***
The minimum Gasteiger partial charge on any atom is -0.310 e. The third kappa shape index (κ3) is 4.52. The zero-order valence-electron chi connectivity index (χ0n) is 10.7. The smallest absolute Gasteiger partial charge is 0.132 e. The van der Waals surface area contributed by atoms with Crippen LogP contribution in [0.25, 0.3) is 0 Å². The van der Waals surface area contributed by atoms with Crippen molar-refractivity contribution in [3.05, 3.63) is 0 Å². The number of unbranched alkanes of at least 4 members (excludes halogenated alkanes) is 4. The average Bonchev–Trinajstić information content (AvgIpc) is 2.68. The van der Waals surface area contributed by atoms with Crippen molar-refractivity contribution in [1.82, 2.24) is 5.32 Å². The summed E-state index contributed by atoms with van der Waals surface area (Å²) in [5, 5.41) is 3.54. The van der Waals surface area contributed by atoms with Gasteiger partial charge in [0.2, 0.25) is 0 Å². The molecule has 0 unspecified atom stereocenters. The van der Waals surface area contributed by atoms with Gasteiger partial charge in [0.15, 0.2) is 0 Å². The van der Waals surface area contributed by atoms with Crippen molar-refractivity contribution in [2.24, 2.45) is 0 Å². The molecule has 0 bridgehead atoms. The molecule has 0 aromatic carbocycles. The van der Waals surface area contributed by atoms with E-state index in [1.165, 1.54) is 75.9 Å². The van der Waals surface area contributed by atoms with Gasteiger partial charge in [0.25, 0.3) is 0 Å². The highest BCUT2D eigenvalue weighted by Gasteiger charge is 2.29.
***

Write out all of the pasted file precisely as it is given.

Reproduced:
The minimum Gasteiger partial charge on any atom is -0.310 e. The third kappa shape index (κ3) is 4.52. The zero-order valence-electron chi connectivity index (χ0n) is 10.7. The smallest absolute Gasteiger partial charge is 0.132 e. The van der Waals surface area contributed by atoms with Crippen LogP contribution in [0.25, 0.3) is 0 Å². The van der Waals surface area contributed by atoms with Crippen molar-refractivity contribution in [3.05, 3.63) is 0 Å². The number of unbranched alkanes of at least 4 members (excludes halogenated alkanes) is 4. The average Bonchev–Trinajstić information content (AvgIpc) is 2.68. The van der Waals surface area contributed by atoms with Crippen molar-refractivity contribution in [1.82, 2.24) is 5.32 Å². The summed E-state index contributed by atoms with van der Waals surface area (Å²) in [5, 5.41) is 3.54. The van der Waals surface area contributed by atoms with Gasteiger partial charge in [0.2, 0.25) is 0 Å². The molecule has 0 unspecified atom stereocenters. The van der Waals surface area contributed by atoms with Gasteiger partial charge in [0.15, 0.2) is 0 Å². The van der Waals surface area contributed by atoms with Crippen molar-refractivity contribution in [2.24, 2.45) is 0 Å². The molecule has 0 bridgehead atoms. The molecule has 0 aromatic carbocycles. The van der Waals surface area contributed by atoms with E-state index in [1.165, 1.54) is 75.9 Å². The van der Waals surface area contributed by atoms with Gasteiger partial charge in [0.25, 0.3) is 0 Å². The highest BCUT2D eigenvalue weighted by Gasteiger charge is 2.29.